The cost of COBRA insurance is based on your current health insurance premium, both your cost and the cost your company subsidizes or pays, plus a 2% administration fee under the COBRA insurance federal law. For many people this will be substantially more than they are used to pay since most employers pay for anywhere between 40%-100% of health insurance costs depending on the company. So what does it really cost, let’s look at three examples.
Example 1: Single Man, PPO, COBRA Monthly Cost: $501.27
Henry P. was a single man laid off from his job as a medical sales man. Henry had a PPO health insurance plan for himself. His monthly cost while working was 30% of the premium which was $115.60. He found that amount by looking at his most recent payment stub. His employer covered 70% of the cost of his health insurance plan, which was $385.67. Therefore his total medical insurance cost was $501.27 per month. Under COBRA he would be responsible for the entire amount plus a 2% administration cost, so under COBRA insurance his total monthly premium would be $511.29.
Example 2: Family of 4, HMO, COBRA Monthly Cost, $1452.48
Luisa B. recently quit her job as a marketing executive and her HMO health insurance plan was covering her and her 3 children. Under the plan at her former employer, she paid 50% of the health insurance premium which amounted to $712. Her employer subsidized the other 50% of the cost, also $712, making her total health insurance cost $1424. She will be responsible under COBRA to pay that amount plus the 2% COBRA insurance administration cost, which amounts to $1452.48 per month to continue to maintain her health insurance under COBRA for her family. Luisa did not elect to sign up for COBRA until the end of the 60 day window, which means her first payment she will have to pay for both months retroactively, amounting to an initial payment of $2904.96, and then $1452.48 for the length of her COBRA health insurance coverage.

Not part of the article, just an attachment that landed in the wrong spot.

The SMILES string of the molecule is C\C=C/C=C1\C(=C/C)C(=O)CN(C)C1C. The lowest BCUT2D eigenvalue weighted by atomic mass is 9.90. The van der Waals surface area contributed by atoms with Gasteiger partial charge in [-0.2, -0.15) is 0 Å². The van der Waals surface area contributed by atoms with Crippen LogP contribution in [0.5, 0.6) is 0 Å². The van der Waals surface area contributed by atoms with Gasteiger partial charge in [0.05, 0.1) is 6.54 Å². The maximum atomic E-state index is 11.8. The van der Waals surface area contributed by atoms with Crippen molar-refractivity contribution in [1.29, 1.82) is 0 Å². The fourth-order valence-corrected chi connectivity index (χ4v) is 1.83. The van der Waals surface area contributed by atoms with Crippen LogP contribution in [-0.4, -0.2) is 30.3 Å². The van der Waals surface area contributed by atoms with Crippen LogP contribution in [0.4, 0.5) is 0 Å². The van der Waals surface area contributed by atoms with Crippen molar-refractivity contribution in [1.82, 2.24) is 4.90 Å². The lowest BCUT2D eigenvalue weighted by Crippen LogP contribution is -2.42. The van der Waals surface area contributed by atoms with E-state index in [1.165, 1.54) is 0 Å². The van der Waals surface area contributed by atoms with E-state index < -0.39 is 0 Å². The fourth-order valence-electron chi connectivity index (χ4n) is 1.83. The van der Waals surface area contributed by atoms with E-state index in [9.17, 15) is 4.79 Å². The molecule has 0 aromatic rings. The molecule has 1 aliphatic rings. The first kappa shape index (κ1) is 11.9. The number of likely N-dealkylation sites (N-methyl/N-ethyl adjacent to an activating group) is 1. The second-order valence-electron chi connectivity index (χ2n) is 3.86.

Example 3: Married Couple, Small Company, State Sponsored COBRA Cost: $669.05
Sarah M. worked at a small internet company with only 12 employees, meaning she was not eligible for federal COBRA insurance continuation. However, Sarah M. was lucky enough to work in a state that offers a mini-COBRA plan that she can elect for her husband and herself. Under the state’s COBRA plan, Sarah M. is responsible for the entire premium for her premium health plan plus a 11% administration fee. Under her former plan, Sarah was responsible for 25% ($120.55) of the health insurance cost and her employer covered the other 75%. (482.20). This means her total cost under COBRA insurance will be the entire premium covered by her and her employer ($602.75) plus the 11% administration fee charged by her state ($66.30) which amounts to a COBRA insurance premium cost of $669.05.
Could Henry, Luisa, and Sarah Saved Money by Looking At Other Health Insurance Options? Yes!
Many people simply believe that COBRA insurance is the best option because they have heard there is no way they can get coverage that is as good through a private company. That is simply not true for most people. Given that group health insurance plans at employers cover both healthy and (many) unhealthy people, the rates are generally much higher than what a generally healthy person could get on their own. In fact, most people find that they can save over 65% by using a private plan.
Want to find out if you can save money and still get great coverage? Get a quote using the form below. It is free, only take a few minutes, and there is absolutely no obligation to sign up for anything. Instead it will give you multiple options for insuring yourself or your family, likely at a huge savings.« Minimizing COBRA Costs for Short Term Unemployment
Key Questions to Ask Your Employer About COBRA Insurance When You Quit »
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